Advertisement

An Agenda for EFT Research

  • Kenneth L. Kraemer
  • Kent W. Colton
Part of the Applications of Modern Technology in Business book series (AMTB)

Abstract

Electronic funds transfer (EFT) systems have generated increasing publicity and debate in the United States in the past few years. On the one hand, EFT has been heralded as a promising innovation. Humes,(1) for example, notes that the early advocates of EFT, mainly technologists and financial experts, described a time when all stores, homes, banks, and businesses would be hooked into a massive computer network and money would be transferred electronically from account to account at the push of a button. The home-television screen and the Touch-Tone phone would make armchair shopping and financial dealing a common occurrence. Consumers would be freed from a host of bothersome tasks, the financial system would be more efficient, and when the computers weren’t busy transferring all that money, they would be available for inventory control, cash management, personnel administration, and many other management chores. Mundane tasks would be performed by computer, freeing clerical, retail, and even professional employees for bigger and better things. Jobs would become more satisfying to employees and organizations would become more profitable.

Keywords

Monetary Policy Financial Institution Credit Card Research Issue Payment System 
These keywords were added by machine and not by the authors. This process is experimental and the keywords may be updated as the learning algorithm improves.

Preview

Unable to display preview. Download preview PDF.

Unable to display preview. Download preview PDF.

References

  1. 1.
    K. H. Humes, The checkless/cashless society? Don’t bank on it! The Futurist, 301–306 (October 1978).Google Scholar
  2. 2.
    Transcript of Panel Discussion on Monitoring EFT in Evolution, Moderator: J. F. Coates, E. B. Cox, and D. L. Reistad. Working Paper No. PPR-7725, Public Systems Evaluation, Inc., Cambridge, Massachusetts (1976). (Chapter 18 of this volume is an edited version of the transcript.)Google Scholar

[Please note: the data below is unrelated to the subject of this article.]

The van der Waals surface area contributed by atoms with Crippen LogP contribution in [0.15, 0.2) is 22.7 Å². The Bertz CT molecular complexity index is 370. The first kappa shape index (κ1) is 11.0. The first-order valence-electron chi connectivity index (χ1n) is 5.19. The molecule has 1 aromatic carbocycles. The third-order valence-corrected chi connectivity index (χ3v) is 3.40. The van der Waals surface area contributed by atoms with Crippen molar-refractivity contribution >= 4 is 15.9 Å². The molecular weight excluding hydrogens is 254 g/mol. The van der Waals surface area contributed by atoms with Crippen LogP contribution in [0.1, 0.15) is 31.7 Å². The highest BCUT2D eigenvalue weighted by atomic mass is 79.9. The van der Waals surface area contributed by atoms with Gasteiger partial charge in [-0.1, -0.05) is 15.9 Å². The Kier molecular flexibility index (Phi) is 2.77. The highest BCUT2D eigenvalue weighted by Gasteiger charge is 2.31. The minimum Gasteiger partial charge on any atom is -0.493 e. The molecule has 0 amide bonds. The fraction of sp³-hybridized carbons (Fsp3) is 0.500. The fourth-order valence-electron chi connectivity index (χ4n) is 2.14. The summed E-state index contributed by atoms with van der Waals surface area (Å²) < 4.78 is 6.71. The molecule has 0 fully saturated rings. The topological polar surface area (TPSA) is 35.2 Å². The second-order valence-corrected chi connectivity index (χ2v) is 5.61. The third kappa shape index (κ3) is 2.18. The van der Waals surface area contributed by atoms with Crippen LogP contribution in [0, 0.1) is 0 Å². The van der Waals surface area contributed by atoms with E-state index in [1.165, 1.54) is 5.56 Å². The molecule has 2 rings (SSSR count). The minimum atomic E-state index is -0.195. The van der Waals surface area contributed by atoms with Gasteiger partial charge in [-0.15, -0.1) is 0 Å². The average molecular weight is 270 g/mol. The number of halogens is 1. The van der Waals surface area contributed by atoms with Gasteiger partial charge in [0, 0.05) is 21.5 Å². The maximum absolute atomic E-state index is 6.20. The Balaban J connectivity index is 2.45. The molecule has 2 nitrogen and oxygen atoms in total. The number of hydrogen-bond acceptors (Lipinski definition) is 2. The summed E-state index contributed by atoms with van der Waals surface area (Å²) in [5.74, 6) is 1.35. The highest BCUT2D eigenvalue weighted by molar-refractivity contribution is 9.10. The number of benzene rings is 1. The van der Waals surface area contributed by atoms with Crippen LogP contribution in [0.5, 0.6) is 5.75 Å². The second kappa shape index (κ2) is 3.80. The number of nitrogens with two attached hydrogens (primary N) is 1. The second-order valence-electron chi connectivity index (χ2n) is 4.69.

3. 3.
    S. R. Hiltz and Murray Turoff, More Inequality? An Exploration of Potential Impacts of EFT Upon Social Stratification in American Society, Working Paper No. PPR-7708, Public Systems Evaluation, Inc., Cambridge, Massachusetts (1976). (Chapter 5 of this volume is an edited version of this report.)Google Scholar
  4. 4.
    T. F. Horan, EFTS Outlook: Another View of the Forest, Working Paper no. PPR-7706, Public Systems Evaluation, Inc., Cambridge, Massachusetts (1976).Google Scholar
  5. 5.
    Discussions by F. Leary Jr., K. O’Reilly and H. M. Palmer of papers by K. Humes and S. Hiltz and M. Turoff, Working Paper No. PPR-7709, Public Systems Evaluation, Inc., Cambridge, Massachusetts (1976). (Chapters 4 and 5 of this volume are the Humes and Hiltz-Turoff papers referred to here.)Google Scholar
  6. 6.
    G. Budd and E. Hamilton, The Economics of the Payments Mechanism, unpublished article (1976).Google Scholar
  7. 7.
    Arthur D. Little, Inc., The Consequences of Electronic Funds Transfer: A Technology Assessment of Movement Toward a Less Cash/Less Check Society, Cambridge, Massachusetts (1975).Google Scholar
  8. 8.
    W. I. Boucher, A Comment on EFT Research: Five Tries and a Start, Working Paper No. PPR-7704, Public Systems Evaluation, Inc., Cambridge, Massachusetts (1976).Google Scholar

Copyright information

© Plenum Press, New York 1980

Authors and Affiliations

  • Kenneth L. Kraemer
    • 1
  • Kent W. Colton
    • 2
  1. 1.University of California at IrvineIrvineUSA
  2. 2.Brigham Young UniversityProvoUSA

Personalised recommendations